One: Amazon changes the rules far too often. Granting ebook exclusivity to Amazon is a big decision, yet Amazon treats you like a guinea pig once enrolled. KDP Select is a testing ground, and a marketing tool for Amazon, which it uses, changes and modifies with no respect for each Kindle author, who have honoured their side of the contact. For me, KENP was a change too far from what I had agreed to when I granted Amazon exclusivity.
Two: Amazon KDP Select greets you with friendly algorithms. Each of the three times I have enrolled in KDP Select, I have had an immediate, substantial and dramatic increase in ebook sales. On each occasion, this has lasted for about four months, and then sales gradually wane and return to what they were before I enrolled. If it had happened only once, I could put it down to good luck. But three times tells me that when you enrol in KDPS, you are placed into a friendly algorithm for a short period so that your ebooks are promoted quite heavily. Then you get dropped. As Mark Coker explained it to me, ‘it’s the heroin effect’. A good analogy, as I believe Amazon use these helpful algorithms to get you hooked on KDPS.
Three: Amazon decides on the monthly pot. Each month, Amazon announces the amount of money that will be allocated for the next monthly KDP Select pool. This amount changes from one month to the next, but in the end, it is simple division. X amount of money divided amongst X amount of KDPS Kindle authors. This controls Amazon expenses very nicely but does little for authors, other than restricting their earnings. For a Kindle author, you have no idea how much you will earn each month for each unit borrow, until Amazon divides the pot and releases the results 15 days after the end of the month. Then there is transparency, which Amazon almost famously are not into at all. How do we know how the pot was divided up, and how was it all allocated? Was it all allocated? Who knows, except Amazon.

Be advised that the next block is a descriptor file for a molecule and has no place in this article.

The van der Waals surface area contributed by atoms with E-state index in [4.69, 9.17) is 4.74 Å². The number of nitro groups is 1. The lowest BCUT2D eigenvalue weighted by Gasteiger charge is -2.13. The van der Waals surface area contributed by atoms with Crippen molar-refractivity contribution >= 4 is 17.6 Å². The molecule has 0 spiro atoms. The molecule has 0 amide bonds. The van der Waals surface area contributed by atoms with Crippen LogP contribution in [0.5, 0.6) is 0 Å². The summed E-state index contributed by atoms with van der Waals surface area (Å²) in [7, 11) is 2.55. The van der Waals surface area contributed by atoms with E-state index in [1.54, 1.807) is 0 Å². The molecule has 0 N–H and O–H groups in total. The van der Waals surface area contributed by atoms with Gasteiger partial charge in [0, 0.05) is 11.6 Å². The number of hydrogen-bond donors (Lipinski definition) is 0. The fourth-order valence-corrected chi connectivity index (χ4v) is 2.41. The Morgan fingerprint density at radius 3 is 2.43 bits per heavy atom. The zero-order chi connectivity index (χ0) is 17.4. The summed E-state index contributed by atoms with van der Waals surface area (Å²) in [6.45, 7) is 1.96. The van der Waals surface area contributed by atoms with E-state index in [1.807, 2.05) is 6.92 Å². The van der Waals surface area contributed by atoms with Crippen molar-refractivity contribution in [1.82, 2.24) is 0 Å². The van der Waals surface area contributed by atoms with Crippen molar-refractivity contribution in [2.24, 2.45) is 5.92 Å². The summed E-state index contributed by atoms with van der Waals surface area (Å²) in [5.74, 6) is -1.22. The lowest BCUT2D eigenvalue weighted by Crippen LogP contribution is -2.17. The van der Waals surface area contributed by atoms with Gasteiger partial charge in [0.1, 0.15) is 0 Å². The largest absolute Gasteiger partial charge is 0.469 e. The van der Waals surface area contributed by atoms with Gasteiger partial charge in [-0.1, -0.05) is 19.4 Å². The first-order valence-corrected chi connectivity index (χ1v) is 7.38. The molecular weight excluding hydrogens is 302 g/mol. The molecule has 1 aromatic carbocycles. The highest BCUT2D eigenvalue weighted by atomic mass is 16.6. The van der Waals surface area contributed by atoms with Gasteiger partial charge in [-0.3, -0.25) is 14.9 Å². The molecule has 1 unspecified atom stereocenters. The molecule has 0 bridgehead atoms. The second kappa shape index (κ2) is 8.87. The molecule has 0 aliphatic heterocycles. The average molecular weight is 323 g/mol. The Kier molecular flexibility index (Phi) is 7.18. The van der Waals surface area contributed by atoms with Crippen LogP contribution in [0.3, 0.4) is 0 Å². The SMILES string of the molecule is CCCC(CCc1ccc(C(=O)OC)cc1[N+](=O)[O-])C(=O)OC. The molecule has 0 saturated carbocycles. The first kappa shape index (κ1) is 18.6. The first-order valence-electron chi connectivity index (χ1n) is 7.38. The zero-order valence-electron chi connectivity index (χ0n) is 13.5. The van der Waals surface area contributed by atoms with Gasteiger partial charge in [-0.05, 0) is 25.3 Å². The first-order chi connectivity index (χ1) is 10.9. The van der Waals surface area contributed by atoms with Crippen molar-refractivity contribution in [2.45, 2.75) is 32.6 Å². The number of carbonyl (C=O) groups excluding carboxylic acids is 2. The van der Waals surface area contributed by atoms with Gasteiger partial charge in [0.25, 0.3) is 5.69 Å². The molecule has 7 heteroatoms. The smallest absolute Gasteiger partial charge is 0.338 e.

Four: I don’t like lotteries. If I wanted to gamble, I would buy a lottery ticket. Entering into an exclusivity agreement with Amazon to enrol in KDPS is a big demand of a Kindle author, but worse is that you have no idea how your exclusivity will be exploited, modified or managed by Amazon. That is not a fair contract. It is a lottery.
After being a KDP Select Kindle author?
Over the next few weeks, most of my ebooks will be returning to other online retailers, including Apple, B&N, Kobo, Google Play and Smashwords and their aggregated channels. My ebooks will remain for sale on Amazon, but most of them non-exclusively, so they will not be available via Kindle Unlimited. My experiment with Kindle Unlimited has well and truly finished. But why did I say, most?
Well, one thing I learned from my experiment was that a few of my ebooks do very well in Kindle Unlimited as opposed to unit sales. They are titles that seemingly appeal to KU subscribers, such as first books in a series or stories with a hint of romance. Also, by keeping a few books in KDPS, I can still do a little Kindle promotion. I might be wholeheartedly Indie, but I’m not silly. Kindle is the biggest seller of ebooks by far, so it makes sense for me to keep promoting myself there, even given my distaste for KENP.
But my finger will still be hovering over the exclusivity tick box every 90 days for these few ebooks.